Exposure Therapy: How Dealing with Your Anxiety Through Discussion AND Action Can Work | Rice Psychology
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Exposure Therapy: How Dealing with Your Anxiety Through Discussion AND Action Can Work

I recently asked a middle schooler what the word “anxiety” meant to her. I’m sharing this with her permission and that of her mother’s. Her response was:

Being in crowds of people, sharing things with the class, sometimes just going to school, doing anything that’s awkward in front of people who I know or may see again. Anxiety feels like being nervous, scared, sometimes frozen in place, or like, “I’ve got to get out of here!” I’ve learned that taking small steps toward doing things that scare me has helped me get braver. I think that doing stuff is more helpful than just talking about anxiety. And I still have anxiety, but it’s not totally in charge anymore.

Anxiety can be annoying to downright debilitating. Some people just have that dreadful feeling in the pit of their stomach but manage to muscle through the day. Others find that anxiety prevents them from engaging in their lives because so many things frighten them. Kids often convince themselves and their parents that they simply don’t like doing certain things when anxiety is really the culprit.

You already know the bad news about anxiety; it’s extremely uncomfortable! The good news, which you may not be as familiar with, is that there is legitimate help for it that actually works! It takes a little effort, but when done well, it’s one of the most empowering therapeutic approaches I’ve ever used.

In fact, I used it on myself years ago with great success. Our team of licensed psychologists and therapists in Tampa would like to share this information with you to help ease your doubts that nothing can be done to treat anxiety.

A Personal Example

Back in the early 1990’s, I was a psychology graduate student living in New York City with a severe dental phobia. Well, it became apparent that avoiding the dentist my whole life was not going to lead to good things!

Luckily, I had a behavior therapy course that talked about systematic desensitization (gradually getting used to something) and exposure therapy (gradually exposing a person to the things they fear at a pace they can handle). I made an arrangement with my dentist (thank you, Dr. Osipow) to be allowed to go to the office and just sit in the exam chair.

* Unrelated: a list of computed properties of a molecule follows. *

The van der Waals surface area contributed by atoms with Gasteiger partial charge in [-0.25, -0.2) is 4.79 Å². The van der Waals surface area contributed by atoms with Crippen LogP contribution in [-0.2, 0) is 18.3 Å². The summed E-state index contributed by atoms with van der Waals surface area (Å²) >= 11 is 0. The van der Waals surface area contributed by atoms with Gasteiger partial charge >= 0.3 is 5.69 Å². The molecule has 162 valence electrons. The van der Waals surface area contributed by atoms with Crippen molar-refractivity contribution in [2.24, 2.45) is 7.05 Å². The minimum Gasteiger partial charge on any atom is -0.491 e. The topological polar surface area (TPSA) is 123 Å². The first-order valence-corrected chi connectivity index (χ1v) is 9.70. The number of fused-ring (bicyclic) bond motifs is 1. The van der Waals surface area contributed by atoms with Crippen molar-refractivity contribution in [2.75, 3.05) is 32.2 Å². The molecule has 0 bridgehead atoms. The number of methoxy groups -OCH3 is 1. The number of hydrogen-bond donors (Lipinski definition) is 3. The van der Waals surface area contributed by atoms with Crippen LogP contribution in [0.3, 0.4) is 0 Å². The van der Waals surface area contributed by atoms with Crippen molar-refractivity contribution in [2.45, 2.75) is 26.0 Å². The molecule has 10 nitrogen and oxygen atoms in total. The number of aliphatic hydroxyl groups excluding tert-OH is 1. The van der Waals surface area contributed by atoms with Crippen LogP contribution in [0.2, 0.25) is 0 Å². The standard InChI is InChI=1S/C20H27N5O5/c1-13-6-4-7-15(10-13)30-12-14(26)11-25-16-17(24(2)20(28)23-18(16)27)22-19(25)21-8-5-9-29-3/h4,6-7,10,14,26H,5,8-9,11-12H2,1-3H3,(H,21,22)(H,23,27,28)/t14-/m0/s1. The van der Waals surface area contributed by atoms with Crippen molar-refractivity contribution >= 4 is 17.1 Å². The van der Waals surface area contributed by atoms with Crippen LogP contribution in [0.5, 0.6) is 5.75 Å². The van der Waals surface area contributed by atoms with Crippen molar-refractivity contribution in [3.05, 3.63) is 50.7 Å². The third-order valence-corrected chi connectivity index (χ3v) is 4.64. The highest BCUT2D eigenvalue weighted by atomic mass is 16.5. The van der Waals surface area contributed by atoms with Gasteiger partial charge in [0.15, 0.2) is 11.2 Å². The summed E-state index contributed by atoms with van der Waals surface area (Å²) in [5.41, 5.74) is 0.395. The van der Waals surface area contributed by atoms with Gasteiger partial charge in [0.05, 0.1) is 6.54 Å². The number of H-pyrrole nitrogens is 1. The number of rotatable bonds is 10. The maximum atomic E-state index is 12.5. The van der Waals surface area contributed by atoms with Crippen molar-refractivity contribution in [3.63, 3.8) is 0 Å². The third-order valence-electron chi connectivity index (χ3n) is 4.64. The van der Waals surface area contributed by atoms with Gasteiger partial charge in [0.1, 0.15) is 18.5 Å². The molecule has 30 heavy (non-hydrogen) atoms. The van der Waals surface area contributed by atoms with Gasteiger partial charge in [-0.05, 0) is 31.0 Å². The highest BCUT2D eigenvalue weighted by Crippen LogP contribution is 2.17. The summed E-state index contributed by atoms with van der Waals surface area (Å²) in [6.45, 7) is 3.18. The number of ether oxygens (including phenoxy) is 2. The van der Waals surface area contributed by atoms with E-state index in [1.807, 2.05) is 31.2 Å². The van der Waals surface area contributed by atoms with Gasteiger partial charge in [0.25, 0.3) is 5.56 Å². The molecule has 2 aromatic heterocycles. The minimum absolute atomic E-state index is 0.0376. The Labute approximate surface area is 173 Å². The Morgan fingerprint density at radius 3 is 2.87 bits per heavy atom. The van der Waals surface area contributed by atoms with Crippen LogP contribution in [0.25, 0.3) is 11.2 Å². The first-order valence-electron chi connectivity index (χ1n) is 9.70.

Then we added a short exam of just poking around in my mouth. Eventually, I was able to have full cleanings and x-rays. I’m proud to report that I have successfully had a few fillings replaced in the past few years, without Xanax or gas!

Exposure Therapy

With our patients, we teach them about anxiety and how it works. We explain that the more we allow anxiety to be in charge, the more it will run our lives. Anxiety often makes us think that bad things are very likely to happen (even when the chances are slim) and that we can’t handle uncomfortable feelings, even for a little bit. The problem is that anxiety tends to lie to us and makes us think that things are way worse than they really are.

Once our patients understand anxiety’s tricks, we help them to identify what they’re worried or fearful about, rank them in order of least to most distressing, and then help them face the ones that cause them the least amount of potential upset. Sometimes we even figure out how to make things even easier than what they believed possible.

For example, if a person is afraid of heights, we might start with something as simple as a drawing of a tall building. We might then progress to a photograph and then a video. Once those become easy for the patient, we might progress to having them climb a short ladder or walk up a flight of stairs and look down.

The idea is to gradually build confidence and exposure to their feared situation so that the anxiety no longer prevents them from enjoying life. And, believe it or not, we can use similar strategies with various types of worries and repetitive and/or disturbing thoughts.

Other Treatments That Can Help

Exposure therapy isn’t the only approach to treating anxiety. At Rice Psychology Group, we use a range of different strategies like cognitive-behavior therapy, mindfulness, and even exercise. Additionally, our anxiety-oriented work often takes us out of the office to do exposures in the community, stores, homes, and even airplanes. If you’re feeling something similar or have a worry (or many worries) that you just can’t rid from your mind, know that you aren’t alone and that we want to help you.

Set Up an Appointment with Us

Our team of licensed psychologists and therapists in Tampa are familiar with and have mastered different types of behavioral therapies for various disorders and mental health ailments. If you or a loved one has been dealing with a great deal of anxiety and are tired of suffering, please contact us today to set up your appointment.

About Rice Psychology

Rice Psychology Group is home to a team of psychologists who work tirelessly to help adults, adolescents and children deal with their issues. Whether you’re currently dealing with depression, going through a divorce or fighting an issue you just can’t understand, know that our Tampa psychologists are here to help.

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